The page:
- A rapid assessment is a workshop-based approach typically completed in a day or less. The workshop begins with a discussion of which processes are good candidates for RPA and is followed by breakout sessions with subject-matter experts to obtain an understanding of each process, using targeted questions to understand what processes should be analyzed. This is all done in a whiteboard or wall-chart-type environment, where you can detail and prioritize processes.
Both types of assessments result in similar results: a description of each targeted process, the ability to automate each process, the possible pain points, and the potential benefits and savings. The assessments also should provide businesses time and cost estimates to build the automation, a business case and a roadmap. These results often form the basis for a funding request for RPA software and associated services to install the software and launch the program.
The POC and process assessment give an organization the information it needs to begin to use RPA. Best practices include:
- Engaging the IT team early and working with it to successfully install the software and plan for needed prerequisites, back-ups and ongoing support and maintenance
- Training the team that will use the technology, including hands-on experience with the software tool, building the automations and controls and hardening the system to ensure the automations run consistently and reliably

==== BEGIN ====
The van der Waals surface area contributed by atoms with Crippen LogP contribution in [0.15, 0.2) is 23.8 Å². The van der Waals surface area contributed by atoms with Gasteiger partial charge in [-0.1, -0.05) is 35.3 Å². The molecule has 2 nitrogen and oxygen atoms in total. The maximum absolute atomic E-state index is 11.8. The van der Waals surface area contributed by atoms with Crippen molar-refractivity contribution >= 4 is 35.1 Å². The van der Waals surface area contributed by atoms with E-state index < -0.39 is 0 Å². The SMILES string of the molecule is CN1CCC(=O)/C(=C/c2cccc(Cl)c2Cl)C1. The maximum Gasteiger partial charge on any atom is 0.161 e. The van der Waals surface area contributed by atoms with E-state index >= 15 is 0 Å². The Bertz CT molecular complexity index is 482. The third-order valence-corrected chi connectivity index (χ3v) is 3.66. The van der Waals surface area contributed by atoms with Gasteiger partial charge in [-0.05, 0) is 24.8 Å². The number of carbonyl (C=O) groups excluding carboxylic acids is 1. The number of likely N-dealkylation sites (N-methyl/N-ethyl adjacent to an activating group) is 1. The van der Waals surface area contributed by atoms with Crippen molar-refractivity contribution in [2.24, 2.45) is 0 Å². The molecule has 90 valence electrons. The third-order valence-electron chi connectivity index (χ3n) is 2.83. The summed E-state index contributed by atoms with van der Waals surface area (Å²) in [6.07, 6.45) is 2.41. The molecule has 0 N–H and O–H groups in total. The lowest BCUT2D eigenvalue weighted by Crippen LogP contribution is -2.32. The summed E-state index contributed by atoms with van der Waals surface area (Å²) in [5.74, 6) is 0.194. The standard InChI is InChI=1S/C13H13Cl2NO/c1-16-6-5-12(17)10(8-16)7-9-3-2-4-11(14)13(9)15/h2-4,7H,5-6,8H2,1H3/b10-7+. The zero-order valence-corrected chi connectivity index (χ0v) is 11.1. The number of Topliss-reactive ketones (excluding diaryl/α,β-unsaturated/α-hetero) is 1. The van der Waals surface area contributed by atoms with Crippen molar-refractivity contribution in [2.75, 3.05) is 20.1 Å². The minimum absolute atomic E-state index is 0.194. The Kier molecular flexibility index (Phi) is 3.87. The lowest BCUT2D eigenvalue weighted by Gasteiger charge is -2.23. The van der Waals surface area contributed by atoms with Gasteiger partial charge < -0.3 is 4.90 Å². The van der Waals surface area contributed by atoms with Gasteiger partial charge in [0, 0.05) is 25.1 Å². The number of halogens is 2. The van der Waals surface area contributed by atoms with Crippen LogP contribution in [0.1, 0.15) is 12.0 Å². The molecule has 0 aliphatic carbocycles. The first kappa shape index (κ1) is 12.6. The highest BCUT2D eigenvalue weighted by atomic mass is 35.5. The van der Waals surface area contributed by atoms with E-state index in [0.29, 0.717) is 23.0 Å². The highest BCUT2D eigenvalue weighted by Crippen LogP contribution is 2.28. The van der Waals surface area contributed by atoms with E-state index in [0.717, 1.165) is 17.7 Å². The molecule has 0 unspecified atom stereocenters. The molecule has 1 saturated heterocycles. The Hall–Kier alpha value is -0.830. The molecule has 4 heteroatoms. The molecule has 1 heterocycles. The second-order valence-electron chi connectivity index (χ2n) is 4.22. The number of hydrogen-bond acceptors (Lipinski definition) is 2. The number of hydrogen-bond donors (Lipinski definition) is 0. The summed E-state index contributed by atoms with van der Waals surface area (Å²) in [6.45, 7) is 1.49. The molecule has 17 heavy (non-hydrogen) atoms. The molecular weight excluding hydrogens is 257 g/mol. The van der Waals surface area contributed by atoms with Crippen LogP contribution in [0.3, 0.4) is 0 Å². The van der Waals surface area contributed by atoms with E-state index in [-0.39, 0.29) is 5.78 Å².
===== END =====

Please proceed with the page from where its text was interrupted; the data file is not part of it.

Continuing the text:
- Launching an in-house RPA center of excellence and embracing a robotic operating model, including planning for organization and staffing, focusing on building the automations and supporting them, developing technical and performance standards and managing related organizational changes
- Speeding up the launch of the software and the program as a way to generate positive results to help fund the effort
- Building bots to define, design, configure and test the automated processes and deploy them as rapidly as possible, so the RPA program can scale horizontally and vertically within the enterprise
- Monitoring the automations to assure they are running and making repairs and modifications if necessary, ensuring the automated processes do their work faster and better.
ISG is an independent advisory firm that works with many of the vendors in the space. We monitor the vendors, their products, their plans, new releases and versions, the growth of their companies, how they go to market and how they price. We help organizations optimize their RPA journey and accelerate results to dramatically improve business performance.
About the author
Mark is an experienced consultant and former CIO with more than 30 years of experience in process automation, information technology, sourcing, supply chain management, transformation and acquisition integration. His consulting experience includes work for well known firms such as Coopers & Lybrand, Deloitte, and AlixPartners. His industry experience includes acquisition integration, supply chain and IT roles in the banking, manufacturing and distribution industries. He has held CIO positions for nationwide distribution, retail, media/publishing and textile firms. He holds an MBA from Emory University and BA from Cornell University.